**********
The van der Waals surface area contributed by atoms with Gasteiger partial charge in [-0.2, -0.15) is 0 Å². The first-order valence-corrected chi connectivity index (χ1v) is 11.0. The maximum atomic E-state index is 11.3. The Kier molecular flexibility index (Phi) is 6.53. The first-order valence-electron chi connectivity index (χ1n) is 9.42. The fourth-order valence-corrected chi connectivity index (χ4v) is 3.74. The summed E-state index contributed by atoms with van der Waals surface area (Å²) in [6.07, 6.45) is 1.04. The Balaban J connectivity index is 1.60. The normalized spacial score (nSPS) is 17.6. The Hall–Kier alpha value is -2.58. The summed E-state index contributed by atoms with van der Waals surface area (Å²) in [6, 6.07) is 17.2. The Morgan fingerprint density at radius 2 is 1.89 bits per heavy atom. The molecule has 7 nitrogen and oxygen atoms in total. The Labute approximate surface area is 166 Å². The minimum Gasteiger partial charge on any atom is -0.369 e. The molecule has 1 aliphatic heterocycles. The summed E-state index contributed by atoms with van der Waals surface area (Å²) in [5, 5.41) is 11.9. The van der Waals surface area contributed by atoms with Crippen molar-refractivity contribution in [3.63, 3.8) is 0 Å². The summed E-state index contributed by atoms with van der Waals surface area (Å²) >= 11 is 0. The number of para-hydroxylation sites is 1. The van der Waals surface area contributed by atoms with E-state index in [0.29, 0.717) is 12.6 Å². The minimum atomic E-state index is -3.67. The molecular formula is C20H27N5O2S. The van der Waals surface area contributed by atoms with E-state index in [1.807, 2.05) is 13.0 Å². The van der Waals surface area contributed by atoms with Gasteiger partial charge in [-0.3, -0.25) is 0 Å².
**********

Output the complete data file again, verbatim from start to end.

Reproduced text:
The van der Waals surface area contributed by atoms with Gasteiger partial charge in [-0.2, -0.15) is 0 Å². The first-order valence-corrected chi connectivity index (χ1v) is 11.0. The maximum atomic E-state index is 11.3. The Kier molecular flexibility index (Phi) is 6.53. The first-order valence-electron chi connectivity index (χ1n) is 9.42. The fourth-order valence-corrected chi connectivity index (χ4v) is 3.74. The summed E-state index contributed by atoms with van der Waals surface area (Å²) in [6.07, 6.45) is 1.04. The Balaban J connectivity index is 1.60. The normalized spacial score (nSPS) is 17.6. The Hall–Kier alpha value is -2.58. The summed E-state index contributed by atoms with van der Waals surface area (Å²) in [6, 6.07) is 17.2. The Morgan fingerprint density at radius 2 is 1.89 bits per heavy atom. The molecule has 7 nitrogen and oxygen atoms in total. The Labute approximate surface area is 166 Å². The minimum Gasteiger partial charge on any atom is -0.369 e. The molecule has 1 aliphatic heterocycles. The summed E-state index contributed by atoms with van der Waals surface area (Å²) in [5, 5.41) is 11.9. The van der Waals surface area contributed by atoms with Crippen molar-refractivity contribution in [3.63, 3.8) is 0 Å². The summed E-state index contributed by atoms with van der Waals surface area (Å²) >= 11 is 0. The number of para-hydroxylation sites is 1. The van der Waals surface area contributed by atoms with E-state index in [0.29, 0.717) is 12.6 Å². The minimum atomic E-state index is -3.67. The molecular formula is C20H27N5O2S. The van der Waals surface area contributed by atoms with E-state index in [1.807, 2.05) is 13.0 Å². The van der Waals surface area contributed by atoms with Gasteiger partial charge in [-0.3, -0.25) is 0 Å².